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Paul Millsap couldn't be prouder of Jazz guard Elijah Millsap

Utah Jazz guard Elijah Millsap (13) celebrates after a play as the Utah Jazz play the Indiana Pacers Monday, Jan. 5, 2015, at EnergySolutions Arena in Salt Lake City. Pacers won 105-101.
Utah Jazz guard Elijah Millsap (13) celebrates after a play as the Utah Jazz play the Indiana Pacers Monday, Jan. 5, 2015, at EnergySolutions Arena in Salt Lake City. Pacers won 105-101.
Scott G Winterton, Deseret News

BROOKLYN — Paul Millsap couldn’t think of a better spot for his brother to land in the NBA.

He loves Utah, respects the Jazz and is quite fond of first-year head coach Quin Snyder.

Millsap, the Paul one, got to know Snyder very well during the 2013-14 season when the two were in Atlanta together.

“I know with Quin, he’s going to get the best,” Paul said of his younger brother Elijah. “He’s going to get the best treatment, good or bad. Quin’s not afraid to chew somebody out, get on somebody. But he’s not afraid to rub you on the back.

“With Quin, I think his game is going to go to a different level.”

Though Elijah Millsap has worked out for several teams and been on summer camp/training rosters, the Jazz gave him his first shot to actually play in the NBA. He was signed to a 10-day contract with Utah after having been called up from the D-League on Jan. 5. He then got another short deal before signing a three-year pact with his older brother’s former team.

Because of an injury-depleted wing crew, the 6-foot-6 Millsap quickly immersed himself into the Jazz rotation with a hard-nosed playing style, defensive savvy and some surprisingly good outside shooting.

Paul couldn’t be happier for his brother.

“It’s great. It’s rewarding,” two-time All-Star power forward Paul said. “To watch the sacrifices and watch the things that he’s done to get where he’s at today, it’s great. I’m so proud of him.”

The two Millsaps talked about every day on the phone after the younger one joined the Jazz just over a month ago. They’d especially talk after each of Elijah’s games.

The teachable younger brother wants feedback from his successful sibling.

“The type of player he is, he’s a player that’s called me and asked me to critique how well he did on the court,” Paul said. “I’m able to give him feedback on things that I see. I know Quin is on him every day about things that he sees. With that, he’s going to be a good player.”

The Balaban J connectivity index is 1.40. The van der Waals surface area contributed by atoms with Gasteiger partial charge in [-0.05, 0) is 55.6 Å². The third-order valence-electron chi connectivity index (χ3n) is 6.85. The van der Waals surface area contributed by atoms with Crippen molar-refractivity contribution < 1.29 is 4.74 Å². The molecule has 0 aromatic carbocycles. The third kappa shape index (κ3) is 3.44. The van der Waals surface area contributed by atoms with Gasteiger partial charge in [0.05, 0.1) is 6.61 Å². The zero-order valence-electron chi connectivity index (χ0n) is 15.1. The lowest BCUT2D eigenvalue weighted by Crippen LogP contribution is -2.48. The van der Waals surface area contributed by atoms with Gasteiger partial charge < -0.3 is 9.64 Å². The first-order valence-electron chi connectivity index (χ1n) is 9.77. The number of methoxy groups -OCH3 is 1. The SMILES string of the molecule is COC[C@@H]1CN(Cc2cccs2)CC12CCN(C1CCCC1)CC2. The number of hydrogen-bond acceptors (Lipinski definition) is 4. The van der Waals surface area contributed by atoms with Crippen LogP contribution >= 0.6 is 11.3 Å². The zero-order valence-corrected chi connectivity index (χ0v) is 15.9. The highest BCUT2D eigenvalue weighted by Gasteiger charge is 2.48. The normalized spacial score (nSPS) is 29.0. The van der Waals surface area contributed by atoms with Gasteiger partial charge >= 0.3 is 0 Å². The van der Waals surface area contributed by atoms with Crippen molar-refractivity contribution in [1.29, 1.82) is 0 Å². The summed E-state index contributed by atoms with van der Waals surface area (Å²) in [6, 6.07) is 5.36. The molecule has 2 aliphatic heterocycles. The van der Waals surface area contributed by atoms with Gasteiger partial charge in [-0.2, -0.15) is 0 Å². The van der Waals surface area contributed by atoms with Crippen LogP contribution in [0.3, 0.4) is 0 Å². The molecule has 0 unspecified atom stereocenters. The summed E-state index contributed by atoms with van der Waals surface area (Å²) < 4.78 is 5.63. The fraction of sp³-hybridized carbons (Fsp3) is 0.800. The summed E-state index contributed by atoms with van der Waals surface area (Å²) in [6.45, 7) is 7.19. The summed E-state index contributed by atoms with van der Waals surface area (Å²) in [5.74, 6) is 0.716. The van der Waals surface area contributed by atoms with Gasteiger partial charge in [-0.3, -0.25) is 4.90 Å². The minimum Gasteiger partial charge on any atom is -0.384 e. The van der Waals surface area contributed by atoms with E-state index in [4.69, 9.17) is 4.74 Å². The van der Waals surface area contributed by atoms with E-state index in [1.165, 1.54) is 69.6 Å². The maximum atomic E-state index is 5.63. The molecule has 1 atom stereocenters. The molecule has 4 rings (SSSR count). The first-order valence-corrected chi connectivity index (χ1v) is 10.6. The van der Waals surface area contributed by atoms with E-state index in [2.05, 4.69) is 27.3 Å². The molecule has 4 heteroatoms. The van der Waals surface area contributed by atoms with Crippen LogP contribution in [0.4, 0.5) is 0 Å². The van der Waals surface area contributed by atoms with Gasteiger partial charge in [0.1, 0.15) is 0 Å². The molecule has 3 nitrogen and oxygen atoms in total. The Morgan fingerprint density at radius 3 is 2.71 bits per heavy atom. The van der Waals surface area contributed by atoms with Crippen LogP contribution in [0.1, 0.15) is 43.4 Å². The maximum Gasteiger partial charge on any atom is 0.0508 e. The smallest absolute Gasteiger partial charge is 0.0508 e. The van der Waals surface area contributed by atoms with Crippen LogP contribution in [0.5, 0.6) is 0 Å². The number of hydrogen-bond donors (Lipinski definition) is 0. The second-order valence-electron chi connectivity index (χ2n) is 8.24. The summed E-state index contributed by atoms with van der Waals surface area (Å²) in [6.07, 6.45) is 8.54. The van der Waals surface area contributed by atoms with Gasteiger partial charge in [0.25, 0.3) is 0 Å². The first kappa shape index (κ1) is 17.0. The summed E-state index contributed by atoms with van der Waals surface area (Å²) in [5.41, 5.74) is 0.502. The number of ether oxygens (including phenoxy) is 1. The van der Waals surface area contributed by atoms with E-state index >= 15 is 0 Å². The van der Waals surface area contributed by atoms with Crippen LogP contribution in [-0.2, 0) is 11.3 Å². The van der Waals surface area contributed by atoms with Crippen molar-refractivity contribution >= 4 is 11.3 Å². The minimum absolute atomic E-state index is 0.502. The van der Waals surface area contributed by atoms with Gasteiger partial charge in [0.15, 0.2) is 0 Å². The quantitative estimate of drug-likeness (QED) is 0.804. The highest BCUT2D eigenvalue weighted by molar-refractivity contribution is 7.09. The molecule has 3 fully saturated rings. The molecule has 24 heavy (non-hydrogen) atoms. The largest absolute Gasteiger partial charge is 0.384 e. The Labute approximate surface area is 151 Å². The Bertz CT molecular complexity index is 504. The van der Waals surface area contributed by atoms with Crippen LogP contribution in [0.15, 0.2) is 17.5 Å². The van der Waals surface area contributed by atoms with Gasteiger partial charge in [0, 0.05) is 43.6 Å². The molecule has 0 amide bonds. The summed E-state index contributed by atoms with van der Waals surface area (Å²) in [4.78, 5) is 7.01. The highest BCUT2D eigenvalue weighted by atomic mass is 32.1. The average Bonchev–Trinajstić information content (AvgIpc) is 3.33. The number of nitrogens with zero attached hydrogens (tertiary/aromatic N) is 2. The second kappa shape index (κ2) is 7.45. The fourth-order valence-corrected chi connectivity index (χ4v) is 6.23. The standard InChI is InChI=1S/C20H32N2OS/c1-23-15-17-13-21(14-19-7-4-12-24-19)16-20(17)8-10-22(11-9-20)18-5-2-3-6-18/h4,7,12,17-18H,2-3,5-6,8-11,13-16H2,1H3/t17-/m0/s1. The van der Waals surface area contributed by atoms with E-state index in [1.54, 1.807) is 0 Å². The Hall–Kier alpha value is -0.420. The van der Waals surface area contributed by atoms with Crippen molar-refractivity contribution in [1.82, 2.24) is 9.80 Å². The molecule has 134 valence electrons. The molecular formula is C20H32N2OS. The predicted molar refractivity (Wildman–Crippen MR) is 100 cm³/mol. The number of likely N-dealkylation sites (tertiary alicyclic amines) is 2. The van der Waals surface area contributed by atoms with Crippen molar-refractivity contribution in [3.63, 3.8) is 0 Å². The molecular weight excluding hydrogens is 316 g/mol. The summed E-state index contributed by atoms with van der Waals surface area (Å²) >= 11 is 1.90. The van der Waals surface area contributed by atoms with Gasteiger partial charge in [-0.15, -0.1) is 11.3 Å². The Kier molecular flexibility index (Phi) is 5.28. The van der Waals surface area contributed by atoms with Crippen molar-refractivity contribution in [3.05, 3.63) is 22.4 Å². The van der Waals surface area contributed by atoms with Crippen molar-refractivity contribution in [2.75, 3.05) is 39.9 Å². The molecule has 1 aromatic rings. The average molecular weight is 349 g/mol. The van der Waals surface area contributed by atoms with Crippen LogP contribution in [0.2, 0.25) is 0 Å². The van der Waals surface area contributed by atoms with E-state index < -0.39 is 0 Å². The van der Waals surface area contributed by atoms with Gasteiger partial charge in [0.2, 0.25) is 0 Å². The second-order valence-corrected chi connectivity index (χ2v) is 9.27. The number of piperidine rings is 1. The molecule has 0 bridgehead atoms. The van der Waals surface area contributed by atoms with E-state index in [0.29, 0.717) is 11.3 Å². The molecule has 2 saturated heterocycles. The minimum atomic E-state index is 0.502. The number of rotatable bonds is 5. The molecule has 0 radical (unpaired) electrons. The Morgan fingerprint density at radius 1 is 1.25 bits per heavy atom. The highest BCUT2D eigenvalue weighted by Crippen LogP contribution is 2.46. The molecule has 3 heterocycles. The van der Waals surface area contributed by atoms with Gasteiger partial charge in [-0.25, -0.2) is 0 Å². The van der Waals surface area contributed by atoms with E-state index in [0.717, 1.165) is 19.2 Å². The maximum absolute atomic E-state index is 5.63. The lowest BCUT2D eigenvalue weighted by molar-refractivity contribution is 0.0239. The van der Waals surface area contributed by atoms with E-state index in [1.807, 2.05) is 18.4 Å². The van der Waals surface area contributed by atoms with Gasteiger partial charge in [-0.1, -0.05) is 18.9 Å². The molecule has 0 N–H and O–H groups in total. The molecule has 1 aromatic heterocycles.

OI! OI!: Not many Australians have particiapted in All-Star Weekend events. The list begins with Andrew Bogut, who was in the rookie-sophomore game in 2006 and ends with Jazz rookie Dante Exum and Cavs second-year guard Matthew Dellavedova.

Exum was excited that Dellavedova was named as a late replacement to the squad.

“I’ll have Delly with me," he said Thursday, "so we can both enjoy that experience together.”

Exum said he didn’t tease Jazz teammate Joe Ingles, a 27-year-old rookie, about not being invited.

“I’m sure Joe loved taking a little holiday,” Exum said.

Ingles wouldn’t have been able to play anyway probably because of his lower back muscle spasms.

SURE YOU WERE: Point guard Trey Burke made one of the sweetest moves of the Rising Stars Challenge, driving to the hoop, faking a pass and then pulling his arm back with the ball cradled before going up for a layup.

Exum passed him up after Burke faked him out.

“Oh no. I let him have that,” Exum said of falling for Burke’s ball fake. “I was just trying to give the crowd a bit of something, so I just ran past it.”

Uh, huh.

“I had two guys behind me and I’m sure he thought I was going to pass so I just faked it and kept it," Burke said. "If he would’ve stayed with me, I would’ve faked it and ended up passing it. That was just a read. We had fun out there."

TITLE DEFENSE: Burke saw a couple of his All-Star Saturday night competitors, Isaiah Thomas and Patrick Beverley, and he could tell they want to take the Skills Challenge championship away from him this year.

“I’m sure everybody wants to win that trophy. I got a bit of a taste of it last year,” said Burke, who won it with teammate Damian Lillard in 2014. “This year you’re by yourself, so I’m going to take it seriously. I’m going to go out there and try to win it again.”

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